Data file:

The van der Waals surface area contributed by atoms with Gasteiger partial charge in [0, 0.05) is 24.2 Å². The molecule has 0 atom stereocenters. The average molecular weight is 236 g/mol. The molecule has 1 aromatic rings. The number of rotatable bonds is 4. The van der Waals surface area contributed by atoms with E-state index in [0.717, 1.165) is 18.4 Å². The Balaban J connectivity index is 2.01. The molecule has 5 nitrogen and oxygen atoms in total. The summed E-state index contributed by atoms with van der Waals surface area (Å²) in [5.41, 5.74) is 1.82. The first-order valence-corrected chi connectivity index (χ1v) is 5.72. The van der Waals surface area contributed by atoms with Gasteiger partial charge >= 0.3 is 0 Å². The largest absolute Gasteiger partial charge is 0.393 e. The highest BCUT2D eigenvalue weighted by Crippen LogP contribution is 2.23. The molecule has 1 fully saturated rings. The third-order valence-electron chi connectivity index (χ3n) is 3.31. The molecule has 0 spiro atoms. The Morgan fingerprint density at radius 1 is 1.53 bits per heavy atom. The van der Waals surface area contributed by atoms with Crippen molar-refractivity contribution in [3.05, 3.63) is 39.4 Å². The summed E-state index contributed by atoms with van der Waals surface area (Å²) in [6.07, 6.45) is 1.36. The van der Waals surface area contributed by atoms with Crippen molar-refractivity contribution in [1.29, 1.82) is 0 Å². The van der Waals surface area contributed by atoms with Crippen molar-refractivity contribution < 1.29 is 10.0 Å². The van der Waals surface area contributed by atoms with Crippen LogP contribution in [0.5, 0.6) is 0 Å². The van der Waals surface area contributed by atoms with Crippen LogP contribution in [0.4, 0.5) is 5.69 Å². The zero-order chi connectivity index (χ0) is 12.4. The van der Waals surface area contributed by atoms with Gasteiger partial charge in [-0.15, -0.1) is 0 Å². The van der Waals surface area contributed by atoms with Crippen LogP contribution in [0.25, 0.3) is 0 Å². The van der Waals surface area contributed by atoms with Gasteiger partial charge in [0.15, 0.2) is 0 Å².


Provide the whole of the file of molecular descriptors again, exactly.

The van der Waals surface area contributed by atoms with Gasteiger partial charge in [0, 0.05) is 24.2 Å². The molecule has 0 atom stereocenters. The average molecular weight is 236 g/mol. The molecule has 1 aromatic rings. The number of rotatable bonds is 4. The van der Waals surface area contributed by atoms with E-state index in [0.717, 1.165) is 18.4 Å². The Balaban J connectivity index is 2.01. The molecule has 5 nitrogen and oxygen atoms in total. The summed E-state index contributed by atoms with van der Waals surface area (Å²) in [5.41, 5.74) is 1.82. The first-order valence-corrected chi connectivity index (χ1v) is 5.72. The van der Waals surface area contributed by atoms with Gasteiger partial charge >= 0.3 is 0 Å². The largest absolute Gasteiger partial charge is 0.393 e. The highest BCUT2D eigenvalue weighted by Crippen LogP contribution is 2.23. The molecule has 1 fully saturated rings. The third-order valence-electron chi connectivity index (χ3n) is 3.31. The molecule has 0 spiro atoms. The Morgan fingerprint density at radius 1 is 1.53 bits per heavy atom. The van der Waals surface area contributed by atoms with Crippen molar-refractivity contribution in [3.05, 3.63) is 39.4 Å². The summed E-state index contributed by atoms with van der Waals surface area (Å²) in [6.07, 6.45) is 1.36. The van der Waals surface area contributed by atoms with Crippen molar-refractivity contribution in [1.29, 1.82) is 0 Å². The van der Waals surface area contributed by atoms with Crippen molar-refractivity contribution < 1.29 is 10.0 Å². The van der Waals surface area contributed by atoms with Crippen LogP contribution in [0.5, 0.6) is 0 Å². The van der Waals surface area contributed by atoms with Crippen LogP contribution in [0.4, 0.5) is 5.69 Å². The zero-order chi connectivity index (χ0) is 12.4. The van der Waals surface area contributed by atoms with Gasteiger partial charge in [-0.15, -0.1) is 0 Å². The van der Waals surface area contributed by atoms with Crippen LogP contribution in [0.25, 0.3) is 0 Å². The van der Waals surface area contributed by atoms with Gasteiger partial charge in [0.15, 0.2) is 0 Å².